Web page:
How do you think most people in your congregation came to this church? Research tells us that the way most people come to church is through some type of invitation. Over the years I’ve asked thousands of people how they first came to their church. The number one response: “I was invited.”
- Most people who do not have a church home would be inclined to visit a church—if they are invited.
- The two times a year when un-reached people are most open to being invited to church are Easter and Christmas.
So, how do we use all this information?
Now is a perfect time for your church to be intentional about inviting those in your mission field to attend a Christmas service at your church! Here are a few best practices:
- Be sure your Christmas service times are highlighted on your website. Most first-time guests will visit the church’s website before they attend a service. Don’t get caught having the wrong times listed—or worse—not even listing your main Christmas service.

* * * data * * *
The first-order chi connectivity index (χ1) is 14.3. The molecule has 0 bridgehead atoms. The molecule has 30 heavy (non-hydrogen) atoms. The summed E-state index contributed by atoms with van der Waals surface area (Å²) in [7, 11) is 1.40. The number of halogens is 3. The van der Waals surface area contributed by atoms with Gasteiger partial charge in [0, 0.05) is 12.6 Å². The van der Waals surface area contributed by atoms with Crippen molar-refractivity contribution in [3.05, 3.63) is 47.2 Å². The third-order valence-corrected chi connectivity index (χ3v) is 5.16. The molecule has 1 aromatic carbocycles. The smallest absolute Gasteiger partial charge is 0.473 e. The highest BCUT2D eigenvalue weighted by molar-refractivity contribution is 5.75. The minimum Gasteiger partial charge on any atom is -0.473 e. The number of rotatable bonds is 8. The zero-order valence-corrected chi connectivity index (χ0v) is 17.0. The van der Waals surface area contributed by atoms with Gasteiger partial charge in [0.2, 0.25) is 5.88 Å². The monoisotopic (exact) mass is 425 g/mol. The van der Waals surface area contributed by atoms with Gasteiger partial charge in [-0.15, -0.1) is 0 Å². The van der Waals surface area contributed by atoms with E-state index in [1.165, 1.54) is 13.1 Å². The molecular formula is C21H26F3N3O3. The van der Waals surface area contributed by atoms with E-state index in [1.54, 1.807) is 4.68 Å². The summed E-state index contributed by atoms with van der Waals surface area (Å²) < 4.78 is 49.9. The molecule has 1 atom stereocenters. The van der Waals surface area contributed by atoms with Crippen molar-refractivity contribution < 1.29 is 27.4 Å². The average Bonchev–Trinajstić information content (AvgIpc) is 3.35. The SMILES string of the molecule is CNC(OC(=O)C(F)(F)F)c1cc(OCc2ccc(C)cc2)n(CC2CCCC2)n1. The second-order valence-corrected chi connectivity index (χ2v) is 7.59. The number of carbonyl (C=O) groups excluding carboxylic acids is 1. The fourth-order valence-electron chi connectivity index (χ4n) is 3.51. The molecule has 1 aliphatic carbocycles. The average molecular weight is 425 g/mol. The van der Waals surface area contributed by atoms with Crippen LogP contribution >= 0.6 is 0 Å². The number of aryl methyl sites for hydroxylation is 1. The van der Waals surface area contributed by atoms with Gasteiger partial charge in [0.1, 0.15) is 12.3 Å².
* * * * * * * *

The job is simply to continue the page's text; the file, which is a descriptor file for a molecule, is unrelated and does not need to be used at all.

- Print up some business cards for your congregation to hand out to their neighbors, friends, and people they meet in the community. It is easier for most people to make an invitation if they have something to give the other person.
- The card should have the name of your church, address, and website on one side. (This can be in black & white to save expenses.) Keep it very simple. Resist the urge to put more information on the card.
- The other side should be in color and focus on your Christmas service…maybe a picture of your main theme or sermon series, with the time(s) very clearly listed.
- If your church has a daycare or school connected to it, give out candy canes to each family. You might want to attach a small card to each of them with the story behind candy canes, what the colors and peppermint flavor represent. It can also give you a chance to invite the parents to your Christmas service.
- Pick a local business, or two. Take them a gift basket of Christmas items. Let them know you appreciate how they are contributing to the community. Invite them to a Christmas service. (Be sensitive to those who might be working on Sunday by letting them know of other service times, or by telling them to come to a service when they are not working.)
How about you? Any other best practices we might have missed? I would love to hear from you any other ideas or best practices we can share with the whole conference.